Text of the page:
How to Use ChatGPT for Academic Purposes

Generative artificial intelligence (AI) models like ChatGPT have recently received a LOT of attention. I’ve personally found myself wondering, Has the time finally come? Are the robots taking over?

Jokes aside, ChatGPT is a powerful language model developed by OpenAI. Without getting into too much technical detail, ChatGPT is designed to understand and generate human-like text using probability algorithms. If you want to know more about how ChatGPT works, read this article by Stephen Wolfram.

Ethical concerns in academia

There is notable controversy about the use of AI for academic purposes. Some critics have raised concerns about academic integrity, arguing that using a language model for writing assignments is akin to plagiarism.

A few other concerns include the following:

  • Accuracy: ChaptGPT doesn’t always give accurate answers – it gives probabilistic answers. Thus, its responses are based on patterns, not facts.

  • Bias: ChatGPT is only as unbiased as the data it is trained on. Therefore, the generated text may also be biased if the data is biased. For more, here is an MIT Technology Review article on How Open AI is trying to make ChatGPT safer and less biased.

  • Privacy: ChatGPT requires a vast amount of data to train effectively, and this data may include personal information from emails, etc. Keep in mind that the text or data you upload into ChatGPT can be used to generate future responses. You can read Open AI’s privacy policy here.

Despite these concerns, there are legitimate uses of ChatGPT in academia.

Here are a few ways academics can ethically use ChatGPT:

  • Curate knowledge: ChatGPT can be used for knowledge curation by summarizing lengthy text sources such as academic articles, research papers, or news articles. Researchers can input the text into the model and allow it to generate a concise summary of the key points, making the information more accessible and easier to understand.

  • Answer questions: ChatGPT can help you answer burning questions like most online search engines. For instance, if you are trying to choose between writing a standard five-chapter dissertation and a three-article dissertation, you could ask ChatGPT to explain the pros and cons of each.  However, the free version of ChatGPT is not connected to the internet and, thus, doesn’t have access to current events.

  • Generate data: ChatGPT can generate data by providing it with a set of text prompts and allowing it to generate new responses. Another way ChatGPT can generate data is by fine-tuning the model on a specific dataset, allowing it to generate new data points similar in style and content to the original dataset. This can be useful for creating larger datasets or generating synthetic data to supplement real-world data. However, it is important to note that synthetic data generated by ChatGPT may not always accurately reflect real-world data and should be used cautiously.

  • Analyze data: ChatGPT can analyze data by fine-tuning the model on a specific dataset and then using it to classify or categorize new text data. For example, researchers may train ChatGPT on a dataset of student reviews and then use the model to classify new student reviews based on their sentiment (positive, negative, or neutral). Another way ChatGPT can be used for data analysis is by using it to generate summaries of longer text data. For instance, researchers may use ChatGPT to summarize lengthy research articles or news articles by inputting the text and allowing the model to generate a concise summary. ChatGPT can also generate insights from text data by identifying patterns or themes in large datasets. For example, researchers may input a large dataset of social media posts and allow ChatGPT to identify common themes or topics that emerge from the data.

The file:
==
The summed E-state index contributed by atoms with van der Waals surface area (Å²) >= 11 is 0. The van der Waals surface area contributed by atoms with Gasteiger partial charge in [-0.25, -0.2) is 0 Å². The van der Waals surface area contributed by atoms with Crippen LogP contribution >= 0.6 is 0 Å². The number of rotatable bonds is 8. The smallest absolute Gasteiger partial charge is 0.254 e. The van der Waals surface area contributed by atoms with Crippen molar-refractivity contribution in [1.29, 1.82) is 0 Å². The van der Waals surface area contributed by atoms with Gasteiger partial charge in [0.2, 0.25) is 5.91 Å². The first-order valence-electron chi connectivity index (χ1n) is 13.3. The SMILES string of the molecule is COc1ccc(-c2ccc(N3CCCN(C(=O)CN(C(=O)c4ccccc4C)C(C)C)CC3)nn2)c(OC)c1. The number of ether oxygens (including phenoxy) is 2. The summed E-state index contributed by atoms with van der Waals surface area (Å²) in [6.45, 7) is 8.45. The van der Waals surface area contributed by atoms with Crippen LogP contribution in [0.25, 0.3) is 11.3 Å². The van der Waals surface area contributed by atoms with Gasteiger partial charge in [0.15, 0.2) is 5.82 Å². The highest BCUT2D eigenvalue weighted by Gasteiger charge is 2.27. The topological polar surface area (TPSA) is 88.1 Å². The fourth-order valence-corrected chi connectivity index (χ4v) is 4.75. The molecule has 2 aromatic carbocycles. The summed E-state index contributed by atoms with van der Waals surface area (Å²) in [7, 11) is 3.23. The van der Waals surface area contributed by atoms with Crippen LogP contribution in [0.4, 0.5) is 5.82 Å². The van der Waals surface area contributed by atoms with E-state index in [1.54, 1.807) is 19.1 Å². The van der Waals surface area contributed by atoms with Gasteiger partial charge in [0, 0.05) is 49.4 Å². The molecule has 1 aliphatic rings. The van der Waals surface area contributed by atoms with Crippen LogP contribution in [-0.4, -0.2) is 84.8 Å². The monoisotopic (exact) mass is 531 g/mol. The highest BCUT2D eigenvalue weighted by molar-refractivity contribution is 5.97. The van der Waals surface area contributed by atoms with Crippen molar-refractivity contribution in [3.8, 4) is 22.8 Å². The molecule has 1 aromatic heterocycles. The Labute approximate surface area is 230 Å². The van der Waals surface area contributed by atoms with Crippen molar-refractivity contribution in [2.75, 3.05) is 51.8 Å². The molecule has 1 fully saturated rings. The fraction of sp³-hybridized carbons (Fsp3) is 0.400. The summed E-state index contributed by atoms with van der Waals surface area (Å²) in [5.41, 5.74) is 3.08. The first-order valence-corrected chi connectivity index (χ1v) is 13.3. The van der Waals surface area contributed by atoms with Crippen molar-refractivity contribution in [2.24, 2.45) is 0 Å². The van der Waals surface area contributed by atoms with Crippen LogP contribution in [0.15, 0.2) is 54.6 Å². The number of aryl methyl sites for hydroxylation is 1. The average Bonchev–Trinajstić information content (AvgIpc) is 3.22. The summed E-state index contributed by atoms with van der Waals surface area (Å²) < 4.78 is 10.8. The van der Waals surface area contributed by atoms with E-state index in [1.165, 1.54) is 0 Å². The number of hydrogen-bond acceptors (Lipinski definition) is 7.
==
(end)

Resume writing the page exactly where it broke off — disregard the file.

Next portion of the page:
Here are some interesting online articles about the uses of ChatGPT in academia:

  1. How to use ChatGPT to help close the awarding gap

  2. Educators need to understand and embrace artificial intelligence writing tools

  3. ChatGPT and AI text generators: Should academia adapt or resist?

  4. How ChatGPT could transform higher education

Best practices for using ChatGPT 

Learning to use ChatGPT can take practice. When typing a prompt into ChatGPT, it is best to:

  • Describe its role, including the topic and context.

  • Describe relevant domain and disciplinary knowledge, information sources, analytic models, audience analysis, etc.

  • Describe specific tasks as precisely and concisely as possible, including specific analytical or communicative strategies that should be used.

  • Specify length, style, and/or genre.

How to acknowledge ChatGPT

If you use ChatGPT to help you write any part of an academic paper, manuscript, thesis, etc., you should acknowledge its role. ChatGPT cannot be cited as a source because it is not a credible source of factual information, and it cannot be listed as an author because it cannot share responsibility for the content of a manuscript. Therefore, you need to acknowledge ChatGPT in the Methods or Acknowledgements section of the academic document. For example, “ChatGPT was used to generate ideas for the use of theory in this study.”

Academic journals have started to update their authorship and editorial policies to address the use of AI tools, such as ChatGPT. Here is a recent editorial published by Nature on ground rules for the use of generative AI tools.

Elicit is another popular AI tool for researchers. This free, open-access AI research tool can systematize citations and identify patterns. For example, Elicit can find relevant papers without a perfect keyword match, summarize takeaways, and extract key information. I’m currently assessing how Elicit can be used to write a literature review, so stay tuned for a future blog post on my experience.


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